That increased traction helps vehicles stay on the road, which is essential when winter weather, low temperatures, and even simple rainstorms create slippery driving conditions. Bridge decks, in particular, are prone to ice, as cold temperatures from below cause these areas to freeze faster than the rest of the roadway. Ultimately, high-friction surfacing allows tires to better grip a hardscape, which helps cars, trucks, and other moving vehicles navigate potentially dangerous conditions and high-risk areas of the road.

3. More Efficient Deicing

In addition to improving driving conditions upon installation, non-slip aggregates like Kafka Granite’s also help to improve the condition of the road itself. The aggregate in high-friction surfacing traps road salt, resulting in a quicker, more effective deicing process. This is particularly useful in areas of the country that experience extreme winter weather, such as the Midwest.

4. Durability

High-friction surfacing is better able to withstand the day-to-day forces of heavy traffic, the freeze/thaw cycle, and other weathering forces that would otherwise cause significant deterioration in a roadway. This is all thanks to the extremely hard non-slip aggregates used in this kind of surface treatment.

5. Cost Savings

High-friction surfacing may require an initial investment, but it more than makes up for this cost when you consider the lifecycle of the installation and the mounting costs of America’s many deficient roadways. These treatments can last for approximately 10 years, saving motorists and the government significant funds over that period. Additionally, after the aggregate has set, the excess material can be collected and reused in another project, ensuring that you get the most out of your investment.

6. Quick Installation

Halting or altering the flow of traffic is a major concern for DOT projects. A huge amount of work goes into simply setting up a project site with appropriate signage, lighting, lowered speed limits, and more. Ultimately, the faster a project can be completed, the better. High-friction surfacing fits neatly into this mindset, as treatments can often be installed over the course of a few hours.

Surface preparation is essential to a successful installation, however. First, the pre-existing hardscape must be cleaned and inspected for damage like cracks and breakage. Once any damage has been repaired, the area may also need to be scarified with a grinder to facilitate the adhesion of the epoxy.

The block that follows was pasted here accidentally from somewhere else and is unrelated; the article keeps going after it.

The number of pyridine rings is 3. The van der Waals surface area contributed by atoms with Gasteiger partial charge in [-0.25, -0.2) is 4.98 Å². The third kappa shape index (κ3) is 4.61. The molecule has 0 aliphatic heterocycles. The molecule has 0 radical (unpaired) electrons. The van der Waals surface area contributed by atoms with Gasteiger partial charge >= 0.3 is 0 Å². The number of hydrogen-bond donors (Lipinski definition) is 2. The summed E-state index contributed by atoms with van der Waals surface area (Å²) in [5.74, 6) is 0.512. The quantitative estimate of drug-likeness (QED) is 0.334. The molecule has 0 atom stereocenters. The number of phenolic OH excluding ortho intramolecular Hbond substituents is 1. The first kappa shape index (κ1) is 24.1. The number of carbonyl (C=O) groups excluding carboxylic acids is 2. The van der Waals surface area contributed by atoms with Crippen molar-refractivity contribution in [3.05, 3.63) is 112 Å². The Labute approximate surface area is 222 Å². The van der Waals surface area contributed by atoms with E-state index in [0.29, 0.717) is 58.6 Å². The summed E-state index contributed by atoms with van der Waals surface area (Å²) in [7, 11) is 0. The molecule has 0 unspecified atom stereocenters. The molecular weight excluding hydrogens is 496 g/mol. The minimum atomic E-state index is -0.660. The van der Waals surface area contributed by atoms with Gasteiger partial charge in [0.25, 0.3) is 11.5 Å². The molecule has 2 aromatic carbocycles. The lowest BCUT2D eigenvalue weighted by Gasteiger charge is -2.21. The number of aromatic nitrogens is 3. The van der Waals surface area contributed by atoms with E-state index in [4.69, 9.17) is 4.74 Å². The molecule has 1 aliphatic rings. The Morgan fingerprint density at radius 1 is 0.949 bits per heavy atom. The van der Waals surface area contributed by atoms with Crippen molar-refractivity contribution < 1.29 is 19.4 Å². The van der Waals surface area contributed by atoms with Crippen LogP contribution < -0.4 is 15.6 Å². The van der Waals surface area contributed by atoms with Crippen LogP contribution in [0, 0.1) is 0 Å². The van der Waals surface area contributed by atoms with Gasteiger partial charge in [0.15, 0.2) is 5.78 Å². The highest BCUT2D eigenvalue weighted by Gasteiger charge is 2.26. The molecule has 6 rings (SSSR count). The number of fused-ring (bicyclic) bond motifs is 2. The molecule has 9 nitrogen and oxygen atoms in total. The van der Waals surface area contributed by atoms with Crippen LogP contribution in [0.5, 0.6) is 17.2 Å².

Non-Slip Aggregates for High-Friction Surfacing

A consistent, high-quality aggregate is crucial for a lasting high-friction surfacing treatment. Kafka Granite has supplied aggregate for these projects across the United States. We offer a selection of extremely hard aggregates that will hold up under heavy traffic, intense freeze/thaw cycles, snowplow usage, and more. We’ve worked with a number of state DOT offices and are fully prepared to supply aggregate that meets your specifications.

Our quartz, granite, and recycled materials are available in over 40 colors, meaning that we can match any aesthetic and even allow you to distinguish sections of the road for bike paths, crosswalks, pedestrian walkways, and other demarkation projects. Our non-slip aggregates are also ideal for use in more decorative epoxy overlay streetscapes.

Installing High-Friction Surfacing? Partner with Kafka Granite!

Kafka Granite is dedicated to doing our part in making America’s roadways safer and more efficient. We’re extremely proud to have provided high-quality aggregate for high-friction surfacing projects across the nation.

If you’re looking for a non-skid aggregate that can be customized to your project needs and Department of Transportation requirements, contact Kafka Granite today. Our knowledgeable sales team will be happy to help you source the perfect aggregate and get to work improving your roadways and streetscapes.